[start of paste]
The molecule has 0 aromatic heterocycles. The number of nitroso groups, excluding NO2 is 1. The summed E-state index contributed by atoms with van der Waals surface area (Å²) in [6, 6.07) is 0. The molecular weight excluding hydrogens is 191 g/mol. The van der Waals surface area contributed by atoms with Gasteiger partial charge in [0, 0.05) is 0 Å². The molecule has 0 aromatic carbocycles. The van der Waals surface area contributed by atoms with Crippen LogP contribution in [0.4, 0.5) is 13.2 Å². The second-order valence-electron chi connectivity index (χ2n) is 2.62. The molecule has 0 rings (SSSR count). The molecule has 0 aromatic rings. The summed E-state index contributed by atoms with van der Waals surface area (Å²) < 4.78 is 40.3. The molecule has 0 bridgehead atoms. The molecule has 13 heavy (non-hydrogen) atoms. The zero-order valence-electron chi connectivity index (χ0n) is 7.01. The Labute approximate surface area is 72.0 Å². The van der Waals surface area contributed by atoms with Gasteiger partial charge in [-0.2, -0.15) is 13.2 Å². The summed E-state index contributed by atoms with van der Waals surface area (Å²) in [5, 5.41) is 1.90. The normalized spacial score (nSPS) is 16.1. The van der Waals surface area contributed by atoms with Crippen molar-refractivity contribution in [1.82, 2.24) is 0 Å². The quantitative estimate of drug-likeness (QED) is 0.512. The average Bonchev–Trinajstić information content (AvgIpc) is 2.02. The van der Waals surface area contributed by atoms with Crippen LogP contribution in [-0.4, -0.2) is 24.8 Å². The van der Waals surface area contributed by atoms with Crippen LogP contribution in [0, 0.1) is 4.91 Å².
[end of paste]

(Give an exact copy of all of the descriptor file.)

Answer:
The molecule has 0 aromatic heterocycles. The number of nitroso groups, excluding NO2 is 1. The summed E-state index contributed by atoms with van der Waals surface area (Å²) in [6, 6.07) is 0. The molecular weight excluding hydrogens is 191 g/mol. The van der Waals surface area contributed by atoms with Gasteiger partial charge in [0, 0.05) is 0 Å². The molecule has 0 aromatic carbocycles. The van der Waals surface area contributed by atoms with Crippen LogP contribution in [0.4, 0.5) is 13.2 Å². The second-order valence-electron chi connectivity index (χ2n) is 2.62. The molecule has 0 rings (SSSR count). The molecule has 0 aromatic rings. The summed E-state index contributed by atoms with van der Waals surface area (Å²) < 4.78 is 40.3. The molecule has 0 bridgehead atoms. The molecule has 13 heavy (non-hydrogen) atoms. The zero-order valence-electron chi connectivity index (χ0n) is 7.01. The Labute approximate surface area is 72.0 Å². The van der Waals surface area contributed by atoms with Gasteiger partial charge in [-0.2, -0.15) is 13.2 Å². The summed E-state index contributed by atoms with van der Waals surface area (Å²) in [5, 5.41) is 1.90. The normalized spacial score (nSPS) is 16.1. The van der Waals surface area contributed by atoms with Crippen molar-refractivity contribution in [1.82, 2.24) is 0 Å². The quantitative estimate of drug-likeness (QED) is 0.512. The average Bonchev–Trinajstić information content (AvgIpc) is 2.02. The van der Waals surface area contributed by atoms with Crippen LogP contribution in [-0.4, -0.2) is 24.8 Å². The van der Waals surface area contributed by atoms with Crippen LogP contribution in [0, 0.1) is 4.91 Å².